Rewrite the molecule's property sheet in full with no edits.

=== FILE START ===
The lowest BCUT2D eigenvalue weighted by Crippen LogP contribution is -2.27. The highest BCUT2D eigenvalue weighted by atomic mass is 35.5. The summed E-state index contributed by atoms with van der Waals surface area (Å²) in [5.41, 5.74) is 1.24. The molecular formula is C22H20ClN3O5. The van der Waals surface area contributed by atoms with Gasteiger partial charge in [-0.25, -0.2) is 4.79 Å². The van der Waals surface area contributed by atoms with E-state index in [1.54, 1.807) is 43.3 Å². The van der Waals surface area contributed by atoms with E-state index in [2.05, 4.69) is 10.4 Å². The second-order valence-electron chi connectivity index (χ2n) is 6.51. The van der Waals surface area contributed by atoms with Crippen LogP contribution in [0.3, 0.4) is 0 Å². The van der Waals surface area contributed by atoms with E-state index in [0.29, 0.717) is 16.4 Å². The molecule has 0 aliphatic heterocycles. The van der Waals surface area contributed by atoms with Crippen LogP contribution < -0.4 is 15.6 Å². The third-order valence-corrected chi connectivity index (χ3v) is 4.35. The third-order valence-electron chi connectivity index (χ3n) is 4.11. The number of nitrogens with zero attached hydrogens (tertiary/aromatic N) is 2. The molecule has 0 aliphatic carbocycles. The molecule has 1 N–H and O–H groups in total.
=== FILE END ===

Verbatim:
The lowest BCUT2D eigenvalue weighted by Crippen LogP contribution is -2.27. The highest BCUT2D eigenvalue weighted by atomic mass is 35.5. The summed E-state index contributed by atoms with van der Waals surface area (Å²) in [5.41, 5.74) is 1.24. The molecular formula is C22H20ClN3O5. The van der Waals surface area contributed by atoms with Gasteiger partial charge in [-0.25, -0.2) is 4.79 Å². The van der Waals surface area contributed by atoms with E-state index in [1.54, 1.807) is 43.3 Å². The van der Waals surface area contributed by atoms with E-state index in [2.05, 4.69) is 10.4 Å². The second-order valence-electron chi connectivity index (χ2n) is 6.51. The van der Waals surface area contributed by atoms with Crippen LogP contribution in [0.3, 0.4) is 0 Å². The van der Waals surface area contributed by atoms with E-state index in [0.29, 0.717) is 16.4 Å². The molecule has 0 aliphatic heterocycles. The van der Waals surface area contributed by atoms with Crippen LogP contribution < -0.4 is 15.6 Å². The third-order valence-corrected chi connectivity index (χ3v) is 4.35. The third-order valence-electron chi connectivity index (χ3n) is 4.11. The number of nitrogens with zero attached hydrogens (tertiary/aromatic N) is 2. The molecule has 0 aliphatic carbocycles. The molecule has 1 N–H and O–H groups in total.